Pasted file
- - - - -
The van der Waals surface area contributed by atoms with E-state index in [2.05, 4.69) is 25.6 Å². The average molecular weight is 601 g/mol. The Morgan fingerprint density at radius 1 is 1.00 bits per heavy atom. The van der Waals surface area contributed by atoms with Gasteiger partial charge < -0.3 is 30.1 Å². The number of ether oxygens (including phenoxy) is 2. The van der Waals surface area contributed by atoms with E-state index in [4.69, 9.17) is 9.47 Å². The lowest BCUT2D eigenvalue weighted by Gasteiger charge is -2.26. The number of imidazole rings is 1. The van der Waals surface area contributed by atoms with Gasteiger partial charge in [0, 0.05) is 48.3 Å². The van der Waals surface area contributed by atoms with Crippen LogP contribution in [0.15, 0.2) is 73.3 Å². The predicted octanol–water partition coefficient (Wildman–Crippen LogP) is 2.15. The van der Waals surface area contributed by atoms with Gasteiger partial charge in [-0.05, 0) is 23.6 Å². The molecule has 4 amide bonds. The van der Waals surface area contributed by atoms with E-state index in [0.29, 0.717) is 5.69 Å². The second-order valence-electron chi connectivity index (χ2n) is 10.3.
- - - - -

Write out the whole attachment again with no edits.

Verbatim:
The van der Waals surface area contributed by atoms with E-state index in [2.05, 4.69) is 25.6 Å². The average molecular weight is 601 g/mol. The Morgan fingerprint density at radius 1 is 1.00 bits per heavy atom. The van der Waals surface area contributed by atoms with Gasteiger partial charge < -0.3 is 30.1 Å². The number of ether oxygens (including phenoxy) is 2. The van der Waals surface area contributed by atoms with E-state index in [4.69, 9.17) is 9.47 Å². The lowest BCUT2D eigenvalue weighted by Gasteiger charge is -2.26. The number of imidazole rings is 1. The van der Waals surface area contributed by atoms with Gasteiger partial charge in [0, 0.05) is 48.3 Å². The van der Waals surface area contributed by atoms with Crippen LogP contribution in [0.15, 0.2) is 73.3 Å². The predicted octanol–water partition coefficient (Wildman–Crippen LogP) is 2.15. The van der Waals surface area contributed by atoms with Gasteiger partial charge in [-0.05, 0) is 23.6 Å². The molecule has 4 amide bonds. The van der Waals surface area contributed by atoms with E-state index in [0.29, 0.717) is 5.69 Å². The second-order valence-electron chi connectivity index (χ2n) is 10.3.